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‘Steward of the Land’: Missouri Farmer Foresees Successful 2021

Keeping a Wary Eye on the Missouri River as Grain Prices Soar and Federal Subsidies Flow

Trey Garst works on his planter in preparation for a welder to come on March 5, 2021.
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WATSON, Mo. — Trey Garst hops into his black Chevy pick-up truck at 8 a.m. on a Thursday morning. Heavy metal blares from his speakers as he sips water out of his large silver thermos.

“Most people think because you’re a farmer that you like country music,” Garst says. “I like metal.”

He talks about Corey Taylor, lead singer of Slipknot and Stone Sour, while pulling out his phone to play a YouTube video of the singer’s “Wicked Game” cover.

‘Steward of the Land’

This is the first in a series of occasional stories as Flatland rural affairs reporter Jacob Douglas follows a Missouri farm family through the seasons of the year. This coverage is made possible, in part, with the support of Report for America.

Garst has a lot of time to watch music videos this time of year. While the ground is still too wet to plant, he’s in one of the world’s slowest races against the clock. He has to get his grain to the local elevator before it fills up, since the train only comes once a week to pick up the product of his labor.

On March 4, Garst sits in his grain truck with a load of white corn piling up in the back. There is a mattress in the cab of the truck. It’s never been used, and Garst notes that the truck actually was cheaper because of the sleeper cab.

For the amount of time he spends waiting in line at the grain elevator, he probably has time to use the bed to take a nap. 

But taking naps during the work day isn’t really a part of a farmer’s mentality, and it certainly isn’t a part of Garst’s. He’s more concerned with getting his grain bins by the Missouri River emptied in case Mother Nature happens to strike, as she has so often in this part of Missouri.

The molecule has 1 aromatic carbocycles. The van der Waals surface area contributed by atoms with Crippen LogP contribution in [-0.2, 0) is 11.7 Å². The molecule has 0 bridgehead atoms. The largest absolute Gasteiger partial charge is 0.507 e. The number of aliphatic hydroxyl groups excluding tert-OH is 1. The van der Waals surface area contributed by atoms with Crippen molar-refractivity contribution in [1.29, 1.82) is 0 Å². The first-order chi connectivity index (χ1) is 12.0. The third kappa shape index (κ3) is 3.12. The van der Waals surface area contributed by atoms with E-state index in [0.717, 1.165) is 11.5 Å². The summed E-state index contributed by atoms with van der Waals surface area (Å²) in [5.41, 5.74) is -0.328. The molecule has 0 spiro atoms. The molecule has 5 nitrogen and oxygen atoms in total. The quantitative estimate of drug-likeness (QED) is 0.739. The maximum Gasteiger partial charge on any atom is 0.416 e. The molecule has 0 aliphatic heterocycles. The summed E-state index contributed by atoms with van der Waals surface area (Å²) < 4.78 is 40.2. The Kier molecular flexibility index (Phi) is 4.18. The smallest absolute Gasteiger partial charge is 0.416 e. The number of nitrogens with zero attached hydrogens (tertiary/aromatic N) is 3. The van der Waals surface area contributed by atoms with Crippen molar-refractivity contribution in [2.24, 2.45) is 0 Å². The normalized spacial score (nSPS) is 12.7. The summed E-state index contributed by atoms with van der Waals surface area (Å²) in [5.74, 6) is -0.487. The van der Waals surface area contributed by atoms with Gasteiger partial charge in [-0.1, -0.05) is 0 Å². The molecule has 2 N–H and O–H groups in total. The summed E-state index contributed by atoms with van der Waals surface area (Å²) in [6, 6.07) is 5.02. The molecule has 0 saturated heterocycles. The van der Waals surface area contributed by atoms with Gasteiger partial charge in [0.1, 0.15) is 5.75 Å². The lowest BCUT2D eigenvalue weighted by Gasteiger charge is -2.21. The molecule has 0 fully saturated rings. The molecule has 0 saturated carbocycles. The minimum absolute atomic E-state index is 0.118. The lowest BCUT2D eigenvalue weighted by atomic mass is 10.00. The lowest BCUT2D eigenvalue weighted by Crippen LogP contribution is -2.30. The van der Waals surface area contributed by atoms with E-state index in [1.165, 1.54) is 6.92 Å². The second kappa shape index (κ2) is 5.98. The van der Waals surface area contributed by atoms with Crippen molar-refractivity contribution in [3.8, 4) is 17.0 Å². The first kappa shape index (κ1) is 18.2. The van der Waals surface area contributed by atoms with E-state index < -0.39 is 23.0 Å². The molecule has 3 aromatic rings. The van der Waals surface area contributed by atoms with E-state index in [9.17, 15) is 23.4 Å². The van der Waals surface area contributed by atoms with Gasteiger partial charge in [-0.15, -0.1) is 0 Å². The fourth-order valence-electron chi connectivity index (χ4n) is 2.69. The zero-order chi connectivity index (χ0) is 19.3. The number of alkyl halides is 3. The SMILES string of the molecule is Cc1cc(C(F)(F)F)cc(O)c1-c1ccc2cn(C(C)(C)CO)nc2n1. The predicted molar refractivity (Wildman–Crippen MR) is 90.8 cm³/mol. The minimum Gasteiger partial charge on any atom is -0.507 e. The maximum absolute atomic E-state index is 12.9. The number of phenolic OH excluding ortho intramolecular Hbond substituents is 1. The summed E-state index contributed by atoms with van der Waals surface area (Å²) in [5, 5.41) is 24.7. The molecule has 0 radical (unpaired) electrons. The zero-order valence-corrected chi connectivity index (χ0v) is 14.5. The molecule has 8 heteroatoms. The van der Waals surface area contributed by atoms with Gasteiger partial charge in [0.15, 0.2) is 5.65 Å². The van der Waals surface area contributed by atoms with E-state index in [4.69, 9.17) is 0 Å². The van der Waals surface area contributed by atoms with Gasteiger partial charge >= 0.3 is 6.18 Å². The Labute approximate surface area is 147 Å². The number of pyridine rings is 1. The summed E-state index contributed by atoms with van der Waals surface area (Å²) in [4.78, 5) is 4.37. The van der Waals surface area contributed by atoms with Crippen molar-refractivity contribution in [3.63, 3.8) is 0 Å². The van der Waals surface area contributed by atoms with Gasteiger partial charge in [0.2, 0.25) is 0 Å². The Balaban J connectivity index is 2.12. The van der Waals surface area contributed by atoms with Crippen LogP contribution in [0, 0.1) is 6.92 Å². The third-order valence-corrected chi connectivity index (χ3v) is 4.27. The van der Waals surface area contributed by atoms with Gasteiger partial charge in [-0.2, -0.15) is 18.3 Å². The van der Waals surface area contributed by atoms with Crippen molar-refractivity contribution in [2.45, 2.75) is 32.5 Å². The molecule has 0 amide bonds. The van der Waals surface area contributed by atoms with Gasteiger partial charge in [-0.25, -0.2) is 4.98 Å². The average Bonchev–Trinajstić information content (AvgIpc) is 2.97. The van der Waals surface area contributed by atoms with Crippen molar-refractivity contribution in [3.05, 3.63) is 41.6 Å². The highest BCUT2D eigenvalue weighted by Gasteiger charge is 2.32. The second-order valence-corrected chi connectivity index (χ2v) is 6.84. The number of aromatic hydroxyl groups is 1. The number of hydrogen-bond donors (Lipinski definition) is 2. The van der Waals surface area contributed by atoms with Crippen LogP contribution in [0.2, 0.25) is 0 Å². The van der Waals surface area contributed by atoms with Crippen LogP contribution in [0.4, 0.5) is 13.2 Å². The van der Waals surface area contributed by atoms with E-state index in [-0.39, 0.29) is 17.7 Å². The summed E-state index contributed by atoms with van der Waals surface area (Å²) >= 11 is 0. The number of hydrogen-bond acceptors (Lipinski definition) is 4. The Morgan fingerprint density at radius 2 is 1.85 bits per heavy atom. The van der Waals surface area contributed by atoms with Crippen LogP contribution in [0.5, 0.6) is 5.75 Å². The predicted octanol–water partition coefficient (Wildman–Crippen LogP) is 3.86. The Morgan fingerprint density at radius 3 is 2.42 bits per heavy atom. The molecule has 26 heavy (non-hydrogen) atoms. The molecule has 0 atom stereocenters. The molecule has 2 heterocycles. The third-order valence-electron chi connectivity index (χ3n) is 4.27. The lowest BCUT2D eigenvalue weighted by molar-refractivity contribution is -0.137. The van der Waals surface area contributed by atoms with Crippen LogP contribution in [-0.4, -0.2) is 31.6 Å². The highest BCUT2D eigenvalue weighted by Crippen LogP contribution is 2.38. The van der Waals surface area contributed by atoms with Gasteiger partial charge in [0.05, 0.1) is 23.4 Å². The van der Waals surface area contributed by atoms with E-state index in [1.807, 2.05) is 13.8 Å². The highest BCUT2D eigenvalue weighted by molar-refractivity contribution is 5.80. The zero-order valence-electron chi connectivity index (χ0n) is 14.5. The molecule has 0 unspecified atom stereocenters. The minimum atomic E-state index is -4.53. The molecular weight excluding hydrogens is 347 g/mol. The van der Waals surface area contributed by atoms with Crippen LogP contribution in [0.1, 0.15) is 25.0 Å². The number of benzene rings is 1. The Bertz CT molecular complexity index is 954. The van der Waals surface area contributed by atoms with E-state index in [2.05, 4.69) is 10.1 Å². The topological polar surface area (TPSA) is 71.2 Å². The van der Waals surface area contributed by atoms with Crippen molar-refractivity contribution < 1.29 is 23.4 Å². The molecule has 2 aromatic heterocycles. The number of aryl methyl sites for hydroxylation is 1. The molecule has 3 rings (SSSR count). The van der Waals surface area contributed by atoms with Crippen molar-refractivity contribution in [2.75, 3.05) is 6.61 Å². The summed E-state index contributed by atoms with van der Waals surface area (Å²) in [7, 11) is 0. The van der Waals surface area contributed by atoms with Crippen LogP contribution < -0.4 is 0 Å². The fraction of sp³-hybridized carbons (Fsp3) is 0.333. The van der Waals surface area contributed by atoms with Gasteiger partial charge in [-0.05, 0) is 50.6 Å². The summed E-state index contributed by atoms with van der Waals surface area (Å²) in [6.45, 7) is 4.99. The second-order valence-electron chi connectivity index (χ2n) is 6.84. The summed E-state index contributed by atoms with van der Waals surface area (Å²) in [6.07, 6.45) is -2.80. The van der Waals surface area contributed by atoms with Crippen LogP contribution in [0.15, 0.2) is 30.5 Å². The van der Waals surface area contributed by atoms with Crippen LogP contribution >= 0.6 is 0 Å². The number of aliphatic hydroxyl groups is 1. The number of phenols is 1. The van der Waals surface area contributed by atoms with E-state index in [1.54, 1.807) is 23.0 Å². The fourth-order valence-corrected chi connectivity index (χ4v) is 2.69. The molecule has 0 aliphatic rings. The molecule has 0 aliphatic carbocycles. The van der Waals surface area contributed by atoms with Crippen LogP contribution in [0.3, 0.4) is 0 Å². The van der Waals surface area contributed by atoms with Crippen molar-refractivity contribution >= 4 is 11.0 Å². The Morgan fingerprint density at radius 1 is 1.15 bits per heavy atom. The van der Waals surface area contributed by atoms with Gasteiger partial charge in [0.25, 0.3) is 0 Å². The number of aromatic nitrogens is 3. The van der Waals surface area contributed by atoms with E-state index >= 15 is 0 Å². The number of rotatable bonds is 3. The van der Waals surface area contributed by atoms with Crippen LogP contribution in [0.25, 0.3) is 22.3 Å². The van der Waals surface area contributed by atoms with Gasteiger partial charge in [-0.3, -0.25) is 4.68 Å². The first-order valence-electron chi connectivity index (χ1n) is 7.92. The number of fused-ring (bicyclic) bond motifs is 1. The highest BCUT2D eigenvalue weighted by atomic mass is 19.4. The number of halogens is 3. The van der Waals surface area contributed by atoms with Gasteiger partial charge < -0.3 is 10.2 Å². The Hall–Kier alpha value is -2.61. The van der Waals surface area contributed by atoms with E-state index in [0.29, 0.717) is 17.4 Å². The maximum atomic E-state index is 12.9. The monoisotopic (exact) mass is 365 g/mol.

Garst is a sixth generation farmer, whose family has been working this 2,700 acres since the early 1800s. In that time, the family has seen its share of floods and other disasters on the farm about two hours north of Kansas City along Interstate 29. In just the last two years, the farm has been hit by two extreme events.

In 2019 the Missouri River flooded, causing massive damage to communities like Craig and the surrounding farmland. A year later COVID-19 happened.

If you ask Garst which had a bigger impact on his operation, hands down the answer is the flood.

In 2019 Garst and his father, Garry, weren’t able to farm all of their land. Last year with the river receding, they were able to work some of that ground. Throw that on top of some federal relief for COVID’s impact on the markets and recently booming commodity prices, and 2020 was a great year for Garst operation.

A grain bin next to one of Trey Garst's farms in 2020. The flood of 2019 made farming some land close to the Missouri River impossible.
A grain bin next to one of Trey Garst’s farms in 2020. The flood of 2019 made farming some land close to the Missouri River impossible. (Jacob Douglas | Flatland)

A Good Bad Year

Sometimes in the grain truck, while he’s waiting hours to dump a load of grain, Garst will listen to the “Dave Ramsey Show,” featuring a financial show host obsessed with eliminating debt. It’s a philosophy that Garst has bought into.

In fact, Ramsey has influenced Garst so much that he declined a five figure PPP loan for a number of reasons, one of those being reluctance to be in debt to the federal government.

“You know, I didn’t feel right because I believe that if I haven’t earned it I don’t deserve it,” Garst says. “I didn’t do anything to earn that money, so I’m not going to take it.”

Notably, farmers across the U.S. received more than $20 billion in subsidies in 2020. A majority of those were relief for former President Donald Trump’s trade war with China that hurt commodity prices. Coronavirus Food Assistance Program relief was given out twice by the United States Department of Agriculture. Garst received those payments, but says they didn’t boost his operation significantly.

The biggest drivers behind success in 2020 for Garst was the ability to farm ground he couldn’t in years past due to flooding, and increased commodity prices. A year ago, many farmers thought they may never see corn get above $5 a bushel again, or soybeans rise above $10. That day has come, and both markets continue to rise. Soybeans reached more than $14 a bushel in March, and corn prices rose to more than $5.50.